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Should Digital Photos Aspire to Look Like Film?

17 February 2014

I received an email from B&H Photo yesterday, advertising some new products and sales. After years of doing my minimal photo post-processing in Apple iPhoto, the reduced price on Adobe Lightroom 5 caught my attention. Reading the details more carefully, I was intrigued by the statement:

You can add … simulated film grain to images, great for breathing analog life into digital photos.

In the music production world, I’ve heard a lot of people talking about the virtues of running tracks through analog equipment to maintain or capture “analog warmth” in the face of sterile digital perfection. There are debates as to how needful an analog signal chain actually is, and some producers seem fine with totally digital production, but there are enough adherents to analog audio gear to suggest that there’s some legitimate basis to the claim. Several manufacturers sell analog summing mixers, to do a task in the analog realm that digital computers ought to be excellent at doing (adding things together).

While I’ve heard some photographers share a preference for working with film, I believe this is the first time I’ve seen a major vendor suggest that there might actually be something superior about film photography that digital photographers should consider simulating. So what exactly does this simulated film grain feature do?

I found an example from Mark at Digital Photo Buzz, showing the difference between an unaltered digital photo, the same photo processed in Adobe Photoshop to add “noise”, and the same photo processed in Adobe Lightroom (version 3) to add “film grain”. The processed photos appear at first glance to be blatantly inferior to the original, but then again, after looking at the processed photos for a bit, the original seems almost artificially perfect.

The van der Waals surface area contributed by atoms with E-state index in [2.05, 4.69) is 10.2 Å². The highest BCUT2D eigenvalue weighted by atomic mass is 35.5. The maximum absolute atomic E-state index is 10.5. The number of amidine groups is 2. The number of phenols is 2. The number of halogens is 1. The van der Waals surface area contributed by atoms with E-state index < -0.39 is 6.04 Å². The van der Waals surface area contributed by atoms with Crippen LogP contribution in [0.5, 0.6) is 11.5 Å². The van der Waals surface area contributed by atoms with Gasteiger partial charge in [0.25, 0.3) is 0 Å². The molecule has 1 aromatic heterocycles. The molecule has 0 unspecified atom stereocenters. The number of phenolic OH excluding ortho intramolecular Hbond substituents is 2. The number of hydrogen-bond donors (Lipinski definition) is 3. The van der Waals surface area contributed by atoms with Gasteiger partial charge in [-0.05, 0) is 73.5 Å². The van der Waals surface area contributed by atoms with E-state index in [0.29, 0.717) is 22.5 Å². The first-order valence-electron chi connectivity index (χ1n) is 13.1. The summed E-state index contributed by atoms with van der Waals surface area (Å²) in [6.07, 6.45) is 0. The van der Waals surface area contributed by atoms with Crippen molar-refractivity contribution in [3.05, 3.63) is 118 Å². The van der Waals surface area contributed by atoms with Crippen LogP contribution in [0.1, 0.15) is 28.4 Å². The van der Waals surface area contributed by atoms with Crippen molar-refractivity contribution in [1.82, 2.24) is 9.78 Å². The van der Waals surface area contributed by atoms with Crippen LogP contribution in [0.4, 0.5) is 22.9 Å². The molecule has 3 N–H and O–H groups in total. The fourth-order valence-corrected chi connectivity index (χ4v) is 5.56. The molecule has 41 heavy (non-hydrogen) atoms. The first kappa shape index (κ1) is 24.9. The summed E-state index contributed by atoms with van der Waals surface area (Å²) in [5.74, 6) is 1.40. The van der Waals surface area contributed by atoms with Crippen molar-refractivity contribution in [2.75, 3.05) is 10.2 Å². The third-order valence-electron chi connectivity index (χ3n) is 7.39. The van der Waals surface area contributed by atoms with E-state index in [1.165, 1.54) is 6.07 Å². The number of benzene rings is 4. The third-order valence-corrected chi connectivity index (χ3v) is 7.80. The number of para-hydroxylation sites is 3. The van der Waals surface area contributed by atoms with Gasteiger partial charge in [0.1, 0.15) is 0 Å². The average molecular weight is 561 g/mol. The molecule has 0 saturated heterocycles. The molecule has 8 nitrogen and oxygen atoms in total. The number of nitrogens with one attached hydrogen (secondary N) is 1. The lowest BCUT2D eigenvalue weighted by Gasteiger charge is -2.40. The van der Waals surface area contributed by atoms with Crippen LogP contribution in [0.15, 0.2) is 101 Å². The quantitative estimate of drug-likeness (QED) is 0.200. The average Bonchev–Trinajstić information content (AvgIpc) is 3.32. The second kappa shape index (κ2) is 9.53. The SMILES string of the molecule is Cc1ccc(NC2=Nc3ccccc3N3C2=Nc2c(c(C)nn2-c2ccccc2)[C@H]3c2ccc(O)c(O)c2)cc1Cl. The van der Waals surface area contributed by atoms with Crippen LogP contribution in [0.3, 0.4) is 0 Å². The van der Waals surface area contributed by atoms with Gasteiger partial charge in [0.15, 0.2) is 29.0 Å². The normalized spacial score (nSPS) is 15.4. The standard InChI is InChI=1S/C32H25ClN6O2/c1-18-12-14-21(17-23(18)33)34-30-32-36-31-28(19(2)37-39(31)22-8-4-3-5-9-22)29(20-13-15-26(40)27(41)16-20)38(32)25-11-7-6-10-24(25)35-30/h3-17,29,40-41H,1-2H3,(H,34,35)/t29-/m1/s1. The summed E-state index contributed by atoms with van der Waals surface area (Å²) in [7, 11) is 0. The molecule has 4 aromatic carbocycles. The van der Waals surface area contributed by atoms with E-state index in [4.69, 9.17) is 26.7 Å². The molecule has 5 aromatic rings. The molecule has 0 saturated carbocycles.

I’ve never done an explicit A/B test between my digital and film cameras, but I happen to have several similar shots taken on two separate trips to Cambridge, Massachusetts, one time with film and the other with digital:

Falafel Truck on Kodak 400 film


Falafel Truck on Canon 5D digital

Falafel Vendor Truck

Harvard University Library on Kodak 400 film


Harvard University Library on Canon 5D digital


(All photos taken with a Canon 50mm/1.4 lens. The film photos were taken with standard off-the-shelf Kodak 400 print film.)

The film photos, as presented, are higher contrast. This could be adjusted in post-processing if desired. I don’t really see anything significant that I would attribute to “film grain” in the film photos; the grain certainly isn’t as obvious as in the simulated grain photo produced in Adobe Lightroom. The digital photos, when viewed full-size, are more detailed, and generally seem like closer representations of what the scene actually looked like (as I recall).

But is one flat-out better than the other? Aesthetically, I kind of like the look of the film photos better. The digital photos may be more perfect, but the film photos seem to have some imperfections that come across well, maybe similar to the color added to sound running through a tube preamp. It’s hard to beat the convenience of digital over film, but perhaps I’ll start pulling my ancient Canon EOS-3 out more often…